Gacy’s modus operandi was to lure his victims with the promise of work through his own contracting company. Once in his trap, he would drug them, restrain them and kill them—often using a sock or their underwear to muffle the screams. After the killings, he would hide the bodies in the crawlspace of his home and when police uncovered the grisly crime scene they discovered the remains of 27 victims. Gacy was the very definition of what it really means to be a monster.
3 Helter Skelter: The True Story of the Manson Murders, by Vincent Bugliosi and Curt Gentry
On the night of August 8th, 1969, cult leader Charles Manson told his followers—Susan Atkins, Patricia Krenwinkel, and Charles “Tex” Watson—to go to 10050 Cielo Drive, Los Angeles, and “totally destroy everyone in (it), as gruesome as you can.” The victims that night were actress Sharon Tate, 18-year-old Steven Parent, celebrity hairstylist Jay Sebring, Wojciech Frykowski and his girlfriend coffee heiress Abigail Folger.
The murders were even more disturbing knowing that Tate, who was just two weeks away from giving birth, had offered herself as a hostage in exchange for her child’s life to be spared. Tex Watson later revealed that Tate cried: “Mother … mother …” as she was stabbed to death. Helter Skelter is a dark, twisted read with a detailed account of that night that shocked the world penned by Vincent Bugliosi who served as the prosecutor during the trial of Charles Manson.
2 The Shawcross Letters: My Journey Into The Mind Of Evil by John Paul Fay
Arthur “Genesee River Killer” Shawcross crawled the streets of Rochester, New York, looking for sex workers to abduct and kill between the years of 1972—1989. In 1972, he killed two young children in his hometown but took a plea bargain and only served 12 years of a 25-year sentence. Following his early release from prison, Shawcross stalked out his new victims and killed 14—often gutting and cannibalizing the corpses.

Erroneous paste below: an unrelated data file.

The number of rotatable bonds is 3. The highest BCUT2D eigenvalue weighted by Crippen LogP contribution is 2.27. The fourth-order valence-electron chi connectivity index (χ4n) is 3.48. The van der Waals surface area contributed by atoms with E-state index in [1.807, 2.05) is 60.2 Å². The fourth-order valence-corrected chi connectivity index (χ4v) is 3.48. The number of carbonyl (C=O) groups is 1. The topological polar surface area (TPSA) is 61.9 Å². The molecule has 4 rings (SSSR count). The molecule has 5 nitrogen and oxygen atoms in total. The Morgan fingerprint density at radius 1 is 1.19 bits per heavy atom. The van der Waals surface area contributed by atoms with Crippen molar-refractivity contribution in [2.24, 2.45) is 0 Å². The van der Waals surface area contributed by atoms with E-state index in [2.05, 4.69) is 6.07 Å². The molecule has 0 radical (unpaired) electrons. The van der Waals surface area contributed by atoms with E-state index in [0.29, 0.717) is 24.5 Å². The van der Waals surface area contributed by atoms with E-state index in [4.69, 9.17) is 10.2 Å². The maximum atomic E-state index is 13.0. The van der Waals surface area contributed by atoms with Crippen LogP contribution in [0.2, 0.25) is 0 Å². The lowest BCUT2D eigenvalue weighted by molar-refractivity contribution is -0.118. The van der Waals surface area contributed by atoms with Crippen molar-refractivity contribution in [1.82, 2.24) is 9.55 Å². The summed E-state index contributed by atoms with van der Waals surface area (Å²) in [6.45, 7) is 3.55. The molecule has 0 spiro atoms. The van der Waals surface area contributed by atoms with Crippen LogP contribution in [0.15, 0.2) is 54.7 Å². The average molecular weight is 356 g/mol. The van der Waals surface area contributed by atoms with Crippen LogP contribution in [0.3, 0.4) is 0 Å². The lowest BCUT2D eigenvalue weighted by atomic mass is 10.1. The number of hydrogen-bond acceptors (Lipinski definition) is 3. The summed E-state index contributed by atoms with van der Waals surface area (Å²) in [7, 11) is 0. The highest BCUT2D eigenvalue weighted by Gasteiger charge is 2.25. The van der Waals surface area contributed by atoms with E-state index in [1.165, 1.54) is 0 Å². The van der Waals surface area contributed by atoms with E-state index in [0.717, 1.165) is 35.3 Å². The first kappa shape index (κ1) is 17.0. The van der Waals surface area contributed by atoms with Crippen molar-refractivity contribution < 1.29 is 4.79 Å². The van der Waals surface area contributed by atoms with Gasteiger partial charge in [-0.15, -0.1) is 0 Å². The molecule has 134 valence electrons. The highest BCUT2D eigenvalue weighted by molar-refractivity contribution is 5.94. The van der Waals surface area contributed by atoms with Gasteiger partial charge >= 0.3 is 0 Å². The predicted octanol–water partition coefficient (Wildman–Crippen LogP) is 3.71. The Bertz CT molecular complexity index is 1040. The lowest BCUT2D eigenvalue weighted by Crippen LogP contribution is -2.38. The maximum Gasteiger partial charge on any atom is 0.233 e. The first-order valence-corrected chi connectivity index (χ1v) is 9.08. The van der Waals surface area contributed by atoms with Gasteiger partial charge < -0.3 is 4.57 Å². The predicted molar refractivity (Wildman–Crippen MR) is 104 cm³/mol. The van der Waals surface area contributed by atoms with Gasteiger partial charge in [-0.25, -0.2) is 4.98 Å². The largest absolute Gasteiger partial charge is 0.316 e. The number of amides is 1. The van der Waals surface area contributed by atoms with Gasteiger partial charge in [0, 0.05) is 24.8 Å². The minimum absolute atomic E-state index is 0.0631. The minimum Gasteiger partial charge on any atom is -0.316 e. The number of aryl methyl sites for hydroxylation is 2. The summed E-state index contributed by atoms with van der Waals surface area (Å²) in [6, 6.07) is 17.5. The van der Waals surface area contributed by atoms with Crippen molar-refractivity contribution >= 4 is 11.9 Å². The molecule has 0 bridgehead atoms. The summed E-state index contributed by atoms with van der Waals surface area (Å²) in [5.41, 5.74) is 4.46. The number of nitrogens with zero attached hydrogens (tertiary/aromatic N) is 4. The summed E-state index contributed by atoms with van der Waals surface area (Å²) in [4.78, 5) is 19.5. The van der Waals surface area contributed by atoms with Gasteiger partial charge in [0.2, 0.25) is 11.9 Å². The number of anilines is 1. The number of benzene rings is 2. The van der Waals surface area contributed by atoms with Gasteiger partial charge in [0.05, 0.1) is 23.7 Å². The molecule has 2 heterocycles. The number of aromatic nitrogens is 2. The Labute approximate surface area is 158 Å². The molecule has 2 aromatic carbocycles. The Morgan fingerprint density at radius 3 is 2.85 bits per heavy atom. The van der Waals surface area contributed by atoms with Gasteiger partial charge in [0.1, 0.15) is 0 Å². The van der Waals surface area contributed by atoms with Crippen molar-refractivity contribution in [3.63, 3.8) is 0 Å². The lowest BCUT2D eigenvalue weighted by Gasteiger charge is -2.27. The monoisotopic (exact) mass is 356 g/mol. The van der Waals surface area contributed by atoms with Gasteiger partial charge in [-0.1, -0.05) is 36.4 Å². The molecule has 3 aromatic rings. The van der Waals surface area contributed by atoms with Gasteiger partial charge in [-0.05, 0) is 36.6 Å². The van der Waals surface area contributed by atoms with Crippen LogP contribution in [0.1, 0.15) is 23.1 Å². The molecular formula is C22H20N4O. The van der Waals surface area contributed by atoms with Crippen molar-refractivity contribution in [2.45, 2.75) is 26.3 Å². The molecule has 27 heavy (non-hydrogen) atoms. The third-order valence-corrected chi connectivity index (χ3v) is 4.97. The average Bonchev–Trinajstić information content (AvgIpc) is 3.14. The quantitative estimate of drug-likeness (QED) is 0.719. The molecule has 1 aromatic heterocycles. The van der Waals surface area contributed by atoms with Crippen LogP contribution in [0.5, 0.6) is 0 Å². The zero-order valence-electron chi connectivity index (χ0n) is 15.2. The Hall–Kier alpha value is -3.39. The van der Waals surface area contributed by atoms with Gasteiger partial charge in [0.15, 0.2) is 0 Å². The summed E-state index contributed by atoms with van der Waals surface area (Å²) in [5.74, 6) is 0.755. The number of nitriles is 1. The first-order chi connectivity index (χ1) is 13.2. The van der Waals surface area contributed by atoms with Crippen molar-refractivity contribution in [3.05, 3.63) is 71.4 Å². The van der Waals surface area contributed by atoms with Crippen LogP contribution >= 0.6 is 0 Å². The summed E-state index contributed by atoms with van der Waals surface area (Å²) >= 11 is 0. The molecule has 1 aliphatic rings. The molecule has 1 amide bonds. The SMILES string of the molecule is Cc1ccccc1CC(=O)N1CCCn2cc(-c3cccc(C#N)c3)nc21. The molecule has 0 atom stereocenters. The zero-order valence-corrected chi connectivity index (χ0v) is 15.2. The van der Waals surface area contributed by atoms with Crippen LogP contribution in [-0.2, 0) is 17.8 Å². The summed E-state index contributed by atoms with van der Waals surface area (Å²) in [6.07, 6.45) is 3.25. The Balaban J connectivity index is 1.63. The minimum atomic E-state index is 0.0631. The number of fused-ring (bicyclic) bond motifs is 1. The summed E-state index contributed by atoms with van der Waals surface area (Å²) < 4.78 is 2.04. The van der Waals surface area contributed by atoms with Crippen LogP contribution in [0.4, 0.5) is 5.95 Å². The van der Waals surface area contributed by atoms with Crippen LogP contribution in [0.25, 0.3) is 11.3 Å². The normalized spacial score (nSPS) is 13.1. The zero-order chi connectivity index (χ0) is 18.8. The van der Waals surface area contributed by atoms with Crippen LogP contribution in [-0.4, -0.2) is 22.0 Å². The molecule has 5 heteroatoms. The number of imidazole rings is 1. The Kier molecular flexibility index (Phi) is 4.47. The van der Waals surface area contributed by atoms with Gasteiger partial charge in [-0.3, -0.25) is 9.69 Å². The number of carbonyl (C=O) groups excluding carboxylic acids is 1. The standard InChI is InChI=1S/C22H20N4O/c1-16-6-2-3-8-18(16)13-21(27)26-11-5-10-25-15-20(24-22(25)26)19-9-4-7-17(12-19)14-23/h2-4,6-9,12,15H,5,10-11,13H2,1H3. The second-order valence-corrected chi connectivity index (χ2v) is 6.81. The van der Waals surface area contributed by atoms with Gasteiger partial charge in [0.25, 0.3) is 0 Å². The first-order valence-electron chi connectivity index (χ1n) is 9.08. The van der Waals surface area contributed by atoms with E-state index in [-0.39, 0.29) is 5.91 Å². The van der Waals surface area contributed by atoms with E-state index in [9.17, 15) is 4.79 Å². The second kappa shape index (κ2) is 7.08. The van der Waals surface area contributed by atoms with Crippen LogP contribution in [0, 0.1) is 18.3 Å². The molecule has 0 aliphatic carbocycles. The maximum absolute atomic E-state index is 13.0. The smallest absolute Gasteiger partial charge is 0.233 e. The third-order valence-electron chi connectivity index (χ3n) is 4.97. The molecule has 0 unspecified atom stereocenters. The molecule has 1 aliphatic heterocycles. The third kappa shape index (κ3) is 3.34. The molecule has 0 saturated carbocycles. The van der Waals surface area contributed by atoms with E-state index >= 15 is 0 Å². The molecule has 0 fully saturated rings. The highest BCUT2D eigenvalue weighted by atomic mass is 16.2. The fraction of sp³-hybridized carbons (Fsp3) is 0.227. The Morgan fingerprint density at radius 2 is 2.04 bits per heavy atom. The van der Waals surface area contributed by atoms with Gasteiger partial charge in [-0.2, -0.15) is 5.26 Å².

The Shawcross Letters: My Journey Into The Mind Of Evil is a look inside the mind of one of the most disturbed serial killers of all time. He struck up a relationship with murder memorabilia collector turned biographer John Paul Fay and shared with him intimate details about his crimes that no reader would be able to easily forget. The stomach-turning graphic details of each rape and murder will leave you lying awake at night as many would suggest not turning the pages of this book at all.
1 The Toolbox Killers: A Deadly Rape, Torture & Murder Duo by Jack Rosewood and Rebecca Lo
Lawrence Bittaker and Roy Norris were two sadistic psychopaths who met by chance behind bars for previous crimes and together became known as The Toolbox Killers. In 1979, they kidnapped, tortured and murdered 5 teenage girls who they offered rides to over a period of five months and even recorded their sinister crimes. The brutality of the murders changed how young women and girls would walk the streets of southern California as everyone lived in a new kind of terror.
The Toolbox Killers: A Deadly Rape, Torture & Murder Duo looks in stomach-churning detail at the horrific pain and suffering inflicted on these teenagers as well as the psychological make-up of the killers responsible. There are also many questions asked such as what would have happened if the deadly duo had never met? The accounts throughout the book will make you question the true depravity of humankind and will leave you awake at night.